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Sanidad vs.

Commission on Elections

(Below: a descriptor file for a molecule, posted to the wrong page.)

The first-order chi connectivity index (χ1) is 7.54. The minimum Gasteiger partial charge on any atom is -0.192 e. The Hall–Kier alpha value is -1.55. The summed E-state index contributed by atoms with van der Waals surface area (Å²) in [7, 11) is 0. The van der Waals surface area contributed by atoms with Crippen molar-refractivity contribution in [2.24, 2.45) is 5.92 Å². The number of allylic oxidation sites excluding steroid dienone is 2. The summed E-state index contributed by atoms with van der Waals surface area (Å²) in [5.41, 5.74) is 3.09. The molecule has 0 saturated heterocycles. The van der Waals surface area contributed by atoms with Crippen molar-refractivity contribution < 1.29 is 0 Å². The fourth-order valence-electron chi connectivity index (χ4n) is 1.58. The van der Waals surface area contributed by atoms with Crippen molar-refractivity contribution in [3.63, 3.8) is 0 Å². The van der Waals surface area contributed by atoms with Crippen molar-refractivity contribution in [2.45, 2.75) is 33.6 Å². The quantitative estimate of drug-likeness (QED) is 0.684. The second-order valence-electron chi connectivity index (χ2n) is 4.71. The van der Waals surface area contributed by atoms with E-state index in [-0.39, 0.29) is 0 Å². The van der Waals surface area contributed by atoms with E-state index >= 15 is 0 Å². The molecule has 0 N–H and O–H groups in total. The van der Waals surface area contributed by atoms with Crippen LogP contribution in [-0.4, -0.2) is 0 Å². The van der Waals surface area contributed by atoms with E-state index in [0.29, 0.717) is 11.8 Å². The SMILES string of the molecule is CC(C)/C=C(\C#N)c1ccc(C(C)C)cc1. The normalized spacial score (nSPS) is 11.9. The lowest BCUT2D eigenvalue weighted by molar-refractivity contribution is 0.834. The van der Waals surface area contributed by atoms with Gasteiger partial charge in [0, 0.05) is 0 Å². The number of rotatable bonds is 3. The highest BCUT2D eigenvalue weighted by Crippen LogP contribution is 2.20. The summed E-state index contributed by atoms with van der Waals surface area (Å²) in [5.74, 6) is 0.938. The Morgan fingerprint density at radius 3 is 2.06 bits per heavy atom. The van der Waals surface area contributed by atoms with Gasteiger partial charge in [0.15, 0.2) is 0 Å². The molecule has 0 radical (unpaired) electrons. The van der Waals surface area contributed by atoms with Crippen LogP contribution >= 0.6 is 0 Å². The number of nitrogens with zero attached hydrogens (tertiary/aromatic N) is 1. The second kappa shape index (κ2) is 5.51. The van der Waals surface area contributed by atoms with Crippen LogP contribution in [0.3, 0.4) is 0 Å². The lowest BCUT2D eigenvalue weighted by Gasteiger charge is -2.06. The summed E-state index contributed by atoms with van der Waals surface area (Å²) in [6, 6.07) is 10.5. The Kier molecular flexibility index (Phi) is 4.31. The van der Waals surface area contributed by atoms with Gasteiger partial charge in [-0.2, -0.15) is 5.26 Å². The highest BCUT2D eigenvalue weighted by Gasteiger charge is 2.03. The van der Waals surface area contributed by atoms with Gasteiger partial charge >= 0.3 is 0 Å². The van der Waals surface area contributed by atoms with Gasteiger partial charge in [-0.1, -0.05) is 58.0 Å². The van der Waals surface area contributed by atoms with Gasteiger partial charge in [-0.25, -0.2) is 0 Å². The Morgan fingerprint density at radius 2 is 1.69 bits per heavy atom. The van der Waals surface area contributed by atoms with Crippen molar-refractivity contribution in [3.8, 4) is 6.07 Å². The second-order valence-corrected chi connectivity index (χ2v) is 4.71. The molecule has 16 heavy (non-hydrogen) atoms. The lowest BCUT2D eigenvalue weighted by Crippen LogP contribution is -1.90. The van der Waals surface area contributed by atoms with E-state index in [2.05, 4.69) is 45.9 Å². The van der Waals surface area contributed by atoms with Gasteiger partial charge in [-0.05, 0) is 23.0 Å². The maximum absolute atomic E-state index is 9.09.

On 2 September 1976, President Ferdinand E. Marcos issued PD 991 calling for a national referendum on 16 October 1976 for the Citizens Assemblies ("barangays") to resolve the issues of martial law, the interim assembly, its replacement, the powers of such replacement, the period of its existence, the length of the period for the exercise by the President of his present powers. On 22 September 1976, the President issued another PD 1031, amending the previous Presidential Decree 991, by declaring the provisions of Presidential Decree 229 providing for the manner of voting and canvass of votes in "barangays" (Citizens Assemblies) applicable to the national referendum-plebiscite of 16 October 1976. The President also issued PD 1033, stating the questions to be submitted to the people in the referendum-plebiscite on 16 October 1976. The Decree recites in its "whereas" clauses that the people's continued opposition to the convening of the interim National Assembly evinces their desire to have such body abolished and replaced thru a constitutional amendment, providing for a new interim legislative body, which will be submitted directly to the people in the referendum-plebiscite of October 16. The Commission on Elections was vested with the exclusive supervision and control of the October 1976 National Referendum-Plebiscite. Pablo C. Sanidad and Pablito V. Sanidad, father and son, commenced for Prohibition with Preliminary Injunction seeking to enjoin the COMELEC from holding and conducting the Referendum Plebiscite on October 16; to declare without force and effect PD 991, 1033 and 1031. They contend that under the 1935 and 1973 Constitutions there is no grant to the incumbent President to exercise the constituent power to propose amendments to the new Constitution. On 30 September 1976, another action for Prohibition with Preliminary Injunction, was instituted by Vicente M. Guzman, a delegate to the 1971 Constitutional Convention, asserting that the power to propose amendments to, or revision of the Constitution during the transition period is expressly conferred on the interim National Assembly under action 16, Article XVII of the Constitution. Another petition for Prohibition with Preliminary Injunction was filed by Raul M. Gonzales, his son, and Alfredo Salapantan, to restrain the implementation of Presidential Decrees.